Merit Press, January 18, 2013
Summary from Goodreads:
Gifted artist? Standout student?This was the third book I accepted from Merit Press, the new YA imprint from F&W. I thought the premise of this one was the most interesting of the three--Evan attempts to discover who his father really was after his father commits suicide. Sadly, I enjoyed this book the least out if the three (click to read my reviews of Louder Than Words and Girl in the Wall). I felt the story itself was strong--Evan discovers through his father's journal, art and cassette tapes that Evan Sr. was repeatedly molested by a trusted and respected adult in his community. It's a topic that needs to be discussed.
All his teachers are sure certain that Evan Galloway can be the graduate who brings glory to small, ordinary St. Sebastian's School.
As for Evan, however, he can't be bothered anymore.
Since the shock of his young father's suicide last spring, Evan no longer cares about the future. In fact, he believes that he spent the first fifteen years of his life living a lie. Despite his mother's encouragement and the steadfast companionship of his best friend, Alexis, Evan is mired in rage and bitterness. Good memories seem ludicrous when the present holds no hope.
Then Evan's grandmother hands him the key--literally, a key--to a locked trunk that his father hid when he was the same age as Evan is now. Digging into the trunk and the small-town secrets it uncovers, Evan can begin to face who his father really was, and why even the love of his son could not save him.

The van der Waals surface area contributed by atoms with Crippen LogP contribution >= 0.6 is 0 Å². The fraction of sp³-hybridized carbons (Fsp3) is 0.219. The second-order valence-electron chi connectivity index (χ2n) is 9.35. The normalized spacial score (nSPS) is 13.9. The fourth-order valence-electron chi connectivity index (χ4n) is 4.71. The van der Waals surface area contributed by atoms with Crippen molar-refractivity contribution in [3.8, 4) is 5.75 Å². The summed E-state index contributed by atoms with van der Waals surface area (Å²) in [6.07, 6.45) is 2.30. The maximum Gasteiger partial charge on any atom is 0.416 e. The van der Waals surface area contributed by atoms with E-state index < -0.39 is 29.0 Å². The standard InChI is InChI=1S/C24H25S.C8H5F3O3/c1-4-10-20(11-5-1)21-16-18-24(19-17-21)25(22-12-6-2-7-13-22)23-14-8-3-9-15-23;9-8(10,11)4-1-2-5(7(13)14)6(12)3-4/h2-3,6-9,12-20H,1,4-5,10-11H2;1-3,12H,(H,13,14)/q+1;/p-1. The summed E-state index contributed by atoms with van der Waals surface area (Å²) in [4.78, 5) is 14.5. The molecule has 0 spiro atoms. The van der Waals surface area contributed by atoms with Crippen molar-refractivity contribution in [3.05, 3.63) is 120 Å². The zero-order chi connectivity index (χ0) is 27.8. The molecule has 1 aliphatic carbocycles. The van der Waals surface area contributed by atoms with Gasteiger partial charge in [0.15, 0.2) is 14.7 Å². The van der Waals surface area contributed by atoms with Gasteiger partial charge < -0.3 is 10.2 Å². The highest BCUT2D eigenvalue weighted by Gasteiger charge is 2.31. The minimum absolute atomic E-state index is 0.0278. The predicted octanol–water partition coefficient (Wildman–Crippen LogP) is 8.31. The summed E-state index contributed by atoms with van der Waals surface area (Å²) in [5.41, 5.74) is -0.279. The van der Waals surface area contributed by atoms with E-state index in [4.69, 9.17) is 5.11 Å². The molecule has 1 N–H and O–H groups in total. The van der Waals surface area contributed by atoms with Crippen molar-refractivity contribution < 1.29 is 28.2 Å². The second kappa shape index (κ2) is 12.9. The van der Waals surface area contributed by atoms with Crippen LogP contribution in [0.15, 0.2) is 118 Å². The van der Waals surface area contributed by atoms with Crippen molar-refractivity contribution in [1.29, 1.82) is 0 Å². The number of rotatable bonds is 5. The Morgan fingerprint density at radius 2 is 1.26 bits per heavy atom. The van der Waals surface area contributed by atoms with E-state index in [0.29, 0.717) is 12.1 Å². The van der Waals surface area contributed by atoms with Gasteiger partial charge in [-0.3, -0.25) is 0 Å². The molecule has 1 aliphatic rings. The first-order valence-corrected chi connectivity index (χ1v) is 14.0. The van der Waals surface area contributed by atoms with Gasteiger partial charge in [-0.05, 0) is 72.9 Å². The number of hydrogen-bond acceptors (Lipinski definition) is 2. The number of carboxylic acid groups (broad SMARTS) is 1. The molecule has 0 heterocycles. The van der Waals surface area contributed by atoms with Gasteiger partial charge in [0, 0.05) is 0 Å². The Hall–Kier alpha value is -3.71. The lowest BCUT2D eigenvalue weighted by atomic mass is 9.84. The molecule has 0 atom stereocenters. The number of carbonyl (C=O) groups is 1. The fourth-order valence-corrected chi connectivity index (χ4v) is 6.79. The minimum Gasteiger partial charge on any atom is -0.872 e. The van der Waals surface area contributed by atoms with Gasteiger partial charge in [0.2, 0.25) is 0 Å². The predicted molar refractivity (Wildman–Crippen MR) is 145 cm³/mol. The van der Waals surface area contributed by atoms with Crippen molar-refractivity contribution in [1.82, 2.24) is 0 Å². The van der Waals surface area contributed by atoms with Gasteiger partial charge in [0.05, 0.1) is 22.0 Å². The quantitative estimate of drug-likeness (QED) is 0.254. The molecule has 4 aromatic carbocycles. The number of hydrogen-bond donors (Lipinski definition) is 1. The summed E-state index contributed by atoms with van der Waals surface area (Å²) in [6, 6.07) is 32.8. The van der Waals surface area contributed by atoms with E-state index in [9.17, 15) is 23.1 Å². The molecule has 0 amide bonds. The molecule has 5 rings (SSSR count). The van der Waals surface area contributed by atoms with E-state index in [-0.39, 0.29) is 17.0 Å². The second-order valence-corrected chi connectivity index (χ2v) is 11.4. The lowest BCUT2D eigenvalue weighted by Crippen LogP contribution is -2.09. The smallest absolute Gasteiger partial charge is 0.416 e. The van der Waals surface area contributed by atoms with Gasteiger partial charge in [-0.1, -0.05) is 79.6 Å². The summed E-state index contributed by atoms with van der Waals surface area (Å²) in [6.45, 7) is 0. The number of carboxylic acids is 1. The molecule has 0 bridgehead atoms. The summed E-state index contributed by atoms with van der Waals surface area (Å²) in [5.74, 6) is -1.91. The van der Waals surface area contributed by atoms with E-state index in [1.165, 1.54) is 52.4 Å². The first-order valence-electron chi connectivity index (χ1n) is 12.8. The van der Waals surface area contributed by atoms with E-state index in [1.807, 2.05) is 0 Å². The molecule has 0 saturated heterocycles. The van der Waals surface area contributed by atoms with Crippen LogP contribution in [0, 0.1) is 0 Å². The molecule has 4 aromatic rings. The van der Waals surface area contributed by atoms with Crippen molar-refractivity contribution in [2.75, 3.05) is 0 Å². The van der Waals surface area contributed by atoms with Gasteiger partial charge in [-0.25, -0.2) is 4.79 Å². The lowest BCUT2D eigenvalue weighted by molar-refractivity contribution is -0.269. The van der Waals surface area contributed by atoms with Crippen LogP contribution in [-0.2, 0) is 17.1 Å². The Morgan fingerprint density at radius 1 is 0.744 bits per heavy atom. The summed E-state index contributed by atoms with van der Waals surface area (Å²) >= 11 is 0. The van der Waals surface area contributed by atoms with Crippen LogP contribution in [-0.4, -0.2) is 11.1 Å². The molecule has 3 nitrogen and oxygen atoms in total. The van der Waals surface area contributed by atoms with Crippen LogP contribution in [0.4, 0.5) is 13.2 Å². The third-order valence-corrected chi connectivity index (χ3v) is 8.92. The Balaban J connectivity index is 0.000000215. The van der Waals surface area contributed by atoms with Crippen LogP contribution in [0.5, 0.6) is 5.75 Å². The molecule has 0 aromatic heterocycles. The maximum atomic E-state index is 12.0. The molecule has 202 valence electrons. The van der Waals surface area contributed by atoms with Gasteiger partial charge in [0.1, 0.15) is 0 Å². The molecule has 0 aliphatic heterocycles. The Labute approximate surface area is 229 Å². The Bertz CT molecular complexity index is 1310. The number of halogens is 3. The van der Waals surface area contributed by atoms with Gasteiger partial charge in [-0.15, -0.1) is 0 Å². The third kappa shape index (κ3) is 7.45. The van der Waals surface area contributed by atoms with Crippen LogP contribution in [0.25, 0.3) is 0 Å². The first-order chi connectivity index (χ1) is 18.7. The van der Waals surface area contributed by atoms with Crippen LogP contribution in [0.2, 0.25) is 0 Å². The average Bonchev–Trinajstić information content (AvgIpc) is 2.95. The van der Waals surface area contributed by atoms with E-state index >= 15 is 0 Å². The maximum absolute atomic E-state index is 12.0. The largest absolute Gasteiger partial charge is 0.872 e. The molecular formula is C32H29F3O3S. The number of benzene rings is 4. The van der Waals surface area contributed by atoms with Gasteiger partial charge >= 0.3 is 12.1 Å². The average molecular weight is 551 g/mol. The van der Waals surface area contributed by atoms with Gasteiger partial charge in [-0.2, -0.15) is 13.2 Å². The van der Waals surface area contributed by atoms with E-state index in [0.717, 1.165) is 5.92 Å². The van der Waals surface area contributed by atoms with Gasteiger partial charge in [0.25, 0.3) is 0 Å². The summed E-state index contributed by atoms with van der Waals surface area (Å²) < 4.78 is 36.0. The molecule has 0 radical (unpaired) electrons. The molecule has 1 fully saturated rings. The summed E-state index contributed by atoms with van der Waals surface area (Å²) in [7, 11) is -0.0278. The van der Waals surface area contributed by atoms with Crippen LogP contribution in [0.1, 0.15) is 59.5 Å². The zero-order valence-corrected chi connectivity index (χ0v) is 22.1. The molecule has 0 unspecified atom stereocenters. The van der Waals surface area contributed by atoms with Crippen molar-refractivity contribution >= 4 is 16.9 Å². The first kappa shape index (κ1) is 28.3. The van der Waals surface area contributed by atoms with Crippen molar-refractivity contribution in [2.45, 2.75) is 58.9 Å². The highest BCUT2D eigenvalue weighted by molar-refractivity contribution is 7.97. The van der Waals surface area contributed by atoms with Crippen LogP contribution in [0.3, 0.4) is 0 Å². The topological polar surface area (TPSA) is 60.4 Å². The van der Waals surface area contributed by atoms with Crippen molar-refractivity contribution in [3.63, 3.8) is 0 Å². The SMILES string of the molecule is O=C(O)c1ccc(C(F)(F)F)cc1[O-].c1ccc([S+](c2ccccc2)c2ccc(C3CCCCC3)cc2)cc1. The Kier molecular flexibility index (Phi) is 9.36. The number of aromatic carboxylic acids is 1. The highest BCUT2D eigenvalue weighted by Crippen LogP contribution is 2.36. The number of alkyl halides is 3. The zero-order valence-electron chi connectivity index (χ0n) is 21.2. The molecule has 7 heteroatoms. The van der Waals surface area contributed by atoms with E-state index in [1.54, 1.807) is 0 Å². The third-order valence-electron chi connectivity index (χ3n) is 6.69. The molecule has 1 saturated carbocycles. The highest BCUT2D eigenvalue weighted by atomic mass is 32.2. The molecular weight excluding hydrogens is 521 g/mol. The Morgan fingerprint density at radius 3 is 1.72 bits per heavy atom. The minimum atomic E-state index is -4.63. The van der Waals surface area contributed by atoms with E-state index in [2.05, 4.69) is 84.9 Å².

In a voice that resonates with the authenticity of grief, Steven Parlato tells a different kind of coming-of-age story, about a boy thrust into adulthood too soon, through the corridor of shame, disbelief, and finally...compassion.
What kept me from truly enjoying the story was all the subplots. Evan is supposed to graduate early but I see no evidence why and I think this plot point could have been deleted. Likewise, he's supposed to be a super-talented artist like his dad, but we hardly ever see him create anything. Everyone says he's such a great student and kid but we don't see that. The relationship between Evan and his best friend Lex (who he loves, naturally) isn't as developed as it should be. Lex gas suffered from her own family trauma (we're led to believe molestation), but there's no reason for this plot point either. She is of no help to Evan once he discovers his father's past. There's a subplot involving a local restaurant that yes, does relate to the plot, but there are all these extra details that only divert your attention from the main plot.
Finally, there is one scene in the book that is so graphic that it just doesn't have a place in YA fiction. Now, you guys know me--you know that I don't get grossed out easily. This one thing, though...it was just too much for me. Especially because **spoiler** the majority of the molestation is glossed over or alluded to. It seems that the author went to great lengths to make the descriptions of the molestation appropriate for teens, but this one thing just seemed to slip through. I don't know. For that reason I would recommend this title for older teens (emerging adults?) and adults.
ARC received from publisher in exchange for an honest review.
Enjoy your reading!